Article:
P=IE?

Discussion in 'Feedback and Suggestions' started by phill.oye, Jul 2, 2011.

  1. phill.oye

    phill.oye Thread Starter New Member

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    Hi, I'm just wondering if the formula P=IE is correct in following definition under DIODE RATING: "given the dissipation (P=IE) of diode current multiplied by diode voltage drop".
    I know that U=∫Edl, but haven't seen written P=IE and from the sentence above the lette "E" is decribed as voltage drop.
  2. someonesdad

    someonesdad Senior Member

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    Yes, it's a common abbreviation for voltage, coming from "electromotive force". Physicists typically don't use it because it can be confused with the electric field symbol.

    Personally, I feel a site should standardize its notation and V is used for voltage more than E, so I think your observation's a good one.
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  3. blah2222

    blah2222 Active Member

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    Yes, that is true. The voltage drop of the diode multiplied by the current passing through the diode is the power dissipated.

    The Integrated equation that you have there is having U being voltage, and it is not really used for circuit analysis because we never really consider distances or electric fields, unless you are into professional design or something.

    So basically:

    Power Dissipated = Voltage Drop * Current

    Voltage = Integral(Electric Field (dot) Incremental Length)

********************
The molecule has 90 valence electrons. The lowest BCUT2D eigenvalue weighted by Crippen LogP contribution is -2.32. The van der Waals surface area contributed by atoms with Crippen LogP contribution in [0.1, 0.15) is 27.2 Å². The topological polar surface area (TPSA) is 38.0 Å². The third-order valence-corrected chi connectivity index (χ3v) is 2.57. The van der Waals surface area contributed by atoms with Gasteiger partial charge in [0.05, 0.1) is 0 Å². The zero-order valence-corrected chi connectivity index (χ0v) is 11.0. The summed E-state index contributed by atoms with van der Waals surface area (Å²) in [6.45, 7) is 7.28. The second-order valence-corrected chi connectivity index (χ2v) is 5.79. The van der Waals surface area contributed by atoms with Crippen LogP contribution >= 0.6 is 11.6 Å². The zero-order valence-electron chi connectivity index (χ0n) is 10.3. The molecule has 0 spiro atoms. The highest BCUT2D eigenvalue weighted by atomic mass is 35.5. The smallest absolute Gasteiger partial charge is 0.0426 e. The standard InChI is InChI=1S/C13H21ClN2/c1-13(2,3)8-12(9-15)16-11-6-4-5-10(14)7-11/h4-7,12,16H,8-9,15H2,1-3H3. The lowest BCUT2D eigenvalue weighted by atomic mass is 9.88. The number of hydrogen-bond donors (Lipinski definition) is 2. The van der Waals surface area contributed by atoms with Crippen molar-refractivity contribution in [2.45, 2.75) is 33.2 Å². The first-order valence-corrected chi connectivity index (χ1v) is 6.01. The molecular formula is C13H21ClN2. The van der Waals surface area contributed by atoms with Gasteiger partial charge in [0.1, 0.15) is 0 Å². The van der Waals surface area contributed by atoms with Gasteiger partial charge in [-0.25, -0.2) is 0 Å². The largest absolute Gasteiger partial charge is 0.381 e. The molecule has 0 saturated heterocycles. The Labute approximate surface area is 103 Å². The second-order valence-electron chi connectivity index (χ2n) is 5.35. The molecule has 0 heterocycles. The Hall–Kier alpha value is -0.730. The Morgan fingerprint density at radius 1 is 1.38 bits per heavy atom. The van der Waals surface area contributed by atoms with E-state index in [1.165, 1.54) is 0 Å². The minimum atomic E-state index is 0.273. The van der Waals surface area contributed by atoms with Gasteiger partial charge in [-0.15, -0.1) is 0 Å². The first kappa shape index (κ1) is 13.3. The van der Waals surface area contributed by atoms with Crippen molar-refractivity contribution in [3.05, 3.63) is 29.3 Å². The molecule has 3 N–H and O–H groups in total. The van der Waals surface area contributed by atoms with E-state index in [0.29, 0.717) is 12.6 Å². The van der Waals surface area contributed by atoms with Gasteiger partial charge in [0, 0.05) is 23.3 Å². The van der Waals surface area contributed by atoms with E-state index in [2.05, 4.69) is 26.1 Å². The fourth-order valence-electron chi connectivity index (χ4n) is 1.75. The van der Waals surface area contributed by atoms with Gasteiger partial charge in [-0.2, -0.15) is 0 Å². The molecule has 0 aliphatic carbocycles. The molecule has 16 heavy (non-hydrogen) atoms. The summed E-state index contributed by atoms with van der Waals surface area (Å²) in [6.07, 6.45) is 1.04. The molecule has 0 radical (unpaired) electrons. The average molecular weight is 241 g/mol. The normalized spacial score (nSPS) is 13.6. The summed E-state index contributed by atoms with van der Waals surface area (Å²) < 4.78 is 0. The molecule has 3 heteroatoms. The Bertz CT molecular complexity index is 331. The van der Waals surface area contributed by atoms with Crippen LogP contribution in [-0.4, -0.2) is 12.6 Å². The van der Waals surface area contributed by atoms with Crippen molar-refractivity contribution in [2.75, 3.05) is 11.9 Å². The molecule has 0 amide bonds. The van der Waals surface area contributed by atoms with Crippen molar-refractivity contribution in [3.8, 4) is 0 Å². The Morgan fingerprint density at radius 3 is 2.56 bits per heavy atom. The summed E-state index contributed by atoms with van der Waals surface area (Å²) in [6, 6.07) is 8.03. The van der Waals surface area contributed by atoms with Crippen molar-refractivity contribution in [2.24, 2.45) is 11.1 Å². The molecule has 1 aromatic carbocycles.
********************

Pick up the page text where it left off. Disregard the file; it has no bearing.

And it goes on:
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  4. phill.oye

    phill.oye Thread Starter New Member

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    Ok then. Thanks for explanation. As I found a voltage may represent a source of energy (electromotive force), or it may represent lost or stored energy (potential drop). So does it mean that in our case it represent the electromotive source or just the voltage is sometimes defined as "E" and sometimes as "V"?
    Sorry for my equation with "U" as a voltage. The symbols differs from country to county, but how come that a voltage is not standardized internationally only to one symbol "V"? Or, is it?
    Cheers
  5. someonesdad

    someonesdad Senior Member

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    An author is free to choose whatever symbol they want for potential and there is no standardization. At best you can say that E and V are two customary symbols for potential, but so are many others, such as v, phi, and mu. That's why it's important to define your terms; many people don't and don't realize that a symbol can mean many things to many people. Thus, eliminate confusion by defining your symbols.
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